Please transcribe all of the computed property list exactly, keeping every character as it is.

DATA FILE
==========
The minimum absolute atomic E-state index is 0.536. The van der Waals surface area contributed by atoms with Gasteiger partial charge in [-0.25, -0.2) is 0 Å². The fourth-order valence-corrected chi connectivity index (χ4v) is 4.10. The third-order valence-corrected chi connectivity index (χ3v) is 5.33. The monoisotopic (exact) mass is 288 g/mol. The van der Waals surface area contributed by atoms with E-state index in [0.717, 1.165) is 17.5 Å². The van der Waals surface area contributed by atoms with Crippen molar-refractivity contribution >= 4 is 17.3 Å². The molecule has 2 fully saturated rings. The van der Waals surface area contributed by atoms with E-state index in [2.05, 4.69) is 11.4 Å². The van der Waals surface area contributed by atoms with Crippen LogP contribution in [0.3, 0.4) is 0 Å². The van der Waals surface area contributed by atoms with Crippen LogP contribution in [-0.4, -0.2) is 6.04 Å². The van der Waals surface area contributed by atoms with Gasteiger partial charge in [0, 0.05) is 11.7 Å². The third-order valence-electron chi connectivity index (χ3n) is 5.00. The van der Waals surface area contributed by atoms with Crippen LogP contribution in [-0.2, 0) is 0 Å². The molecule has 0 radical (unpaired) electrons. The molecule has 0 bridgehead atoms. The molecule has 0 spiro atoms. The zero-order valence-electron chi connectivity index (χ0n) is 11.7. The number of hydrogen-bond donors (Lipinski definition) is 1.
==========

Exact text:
The minimum absolute atomic E-state index is 0.536. The van der Waals surface area contributed by atoms with Gasteiger partial charge in [-0.25, -0.2) is 0 Å². The fourth-order valence-corrected chi connectivity index (χ4v) is 4.10. The third-order valence-corrected chi connectivity index (χ3v) is 5.33. The monoisotopic (exact) mass is 288 g/mol. The van der Waals surface area contributed by atoms with E-state index in [0.717, 1.165) is 17.5 Å². The van der Waals surface area contributed by atoms with Crippen molar-refractivity contribution >= 4 is 17.3 Å². The molecule has 2 fully saturated rings. The van der Waals surface area contributed by atoms with E-state index in [2.05, 4.69) is 11.4 Å². The van der Waals surface area contributed by atoms with Crippen LogP contribution in [0.3, 0.4) is 0 Å². The van der Waals surface area contributed by atoms with Crippen LogP contribution in [-0.4, -0.2) is 6.04 Å². The van der Waals surface area contributed by atoms with Gasteiger partial charge in [0, 0.05) is 11.7 Å². The third-order valence-electron chi connectivity index (χ3n) is 5.00. The van der Waals surface area contributed by atoms with Crippen LogP contribution in [-0.2, 0) is 0 Å². The molecule has 0 radical (unpaired) electrons. The molecule has 0 bridgehead atoms. The molecule has 0 spiro atoms. The zero-order valence-electron chi connectivity index (χ0n) is 11.7. The number of hydrogen-bond donors (Lipinski definition) is 1.